the why and the what
from one or more entry points, webpack recursively figures out what the entry point module depends on (does it import or require anything? any image urls in css url(...) or in html <img src=...>?) and produces a dependency graph. then, it combines the necessary modules into (often just) one bundle, which the browser serves (e.g. loads in a <script> tag in an html page). fundamentally, “the bundling is a function that takes some files and emits others.”
code splitting “split[s] your code into various bundles which can then be loaded on demand or in parallel. It can be used to achieve smaller bundles and control resource load prioritization which, if used correctly, can have a major impact on load time.”
three approaches: entry points (easy and intuitive but manual), prevent duplication, dynamic imports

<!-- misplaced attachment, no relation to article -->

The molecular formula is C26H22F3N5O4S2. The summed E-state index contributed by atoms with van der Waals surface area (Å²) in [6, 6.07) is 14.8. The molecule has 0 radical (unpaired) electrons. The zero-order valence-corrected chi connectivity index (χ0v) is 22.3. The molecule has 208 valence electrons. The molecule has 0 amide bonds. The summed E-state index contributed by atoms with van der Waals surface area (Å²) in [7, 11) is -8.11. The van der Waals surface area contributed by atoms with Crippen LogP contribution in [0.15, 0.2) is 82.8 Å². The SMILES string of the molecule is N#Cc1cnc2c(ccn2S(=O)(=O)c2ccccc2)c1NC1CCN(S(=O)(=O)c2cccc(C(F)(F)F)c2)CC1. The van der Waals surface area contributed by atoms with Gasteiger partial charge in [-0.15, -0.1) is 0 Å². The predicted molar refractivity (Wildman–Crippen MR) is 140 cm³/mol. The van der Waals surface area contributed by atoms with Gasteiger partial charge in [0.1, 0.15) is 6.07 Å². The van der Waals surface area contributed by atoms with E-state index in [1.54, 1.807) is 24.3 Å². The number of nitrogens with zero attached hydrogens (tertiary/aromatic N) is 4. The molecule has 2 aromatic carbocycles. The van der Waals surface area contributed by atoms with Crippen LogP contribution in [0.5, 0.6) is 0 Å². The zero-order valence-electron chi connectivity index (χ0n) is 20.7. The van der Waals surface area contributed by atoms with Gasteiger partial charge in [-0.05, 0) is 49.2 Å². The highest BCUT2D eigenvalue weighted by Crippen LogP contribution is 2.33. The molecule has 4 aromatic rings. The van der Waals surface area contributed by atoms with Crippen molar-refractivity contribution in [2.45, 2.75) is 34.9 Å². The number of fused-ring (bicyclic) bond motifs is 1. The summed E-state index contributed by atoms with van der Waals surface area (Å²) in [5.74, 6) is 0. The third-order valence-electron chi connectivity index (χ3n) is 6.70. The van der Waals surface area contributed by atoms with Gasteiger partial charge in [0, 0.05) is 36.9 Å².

heard this term a ton, couldn’t define it but i could tell you some of the benefits i got from it and definitely missed it if i didn’t have it, compelling feature that i didn’t understand but that i tried to not take for granted despite it feeling ubiquitous :)
hot module replacement!!! (HMR) “exchanges, adds, or removes modules while an application is running, without a full reload... significantly speed[ing] up development” note that it is also only intended for use in development, not production.
under the hood
runtime and manifest
an application built with webpack gets injected with code called the runtime as well as a manifest. the runtime contains the logic needed to connect modules, e.g. connect loaded modules that are interacting, lazy-load ones that haven’t been loaded yet. it finds modules according to the manifest, which was previously generated by the compiler and has __webpack_require__ methods pointing to module identifiers.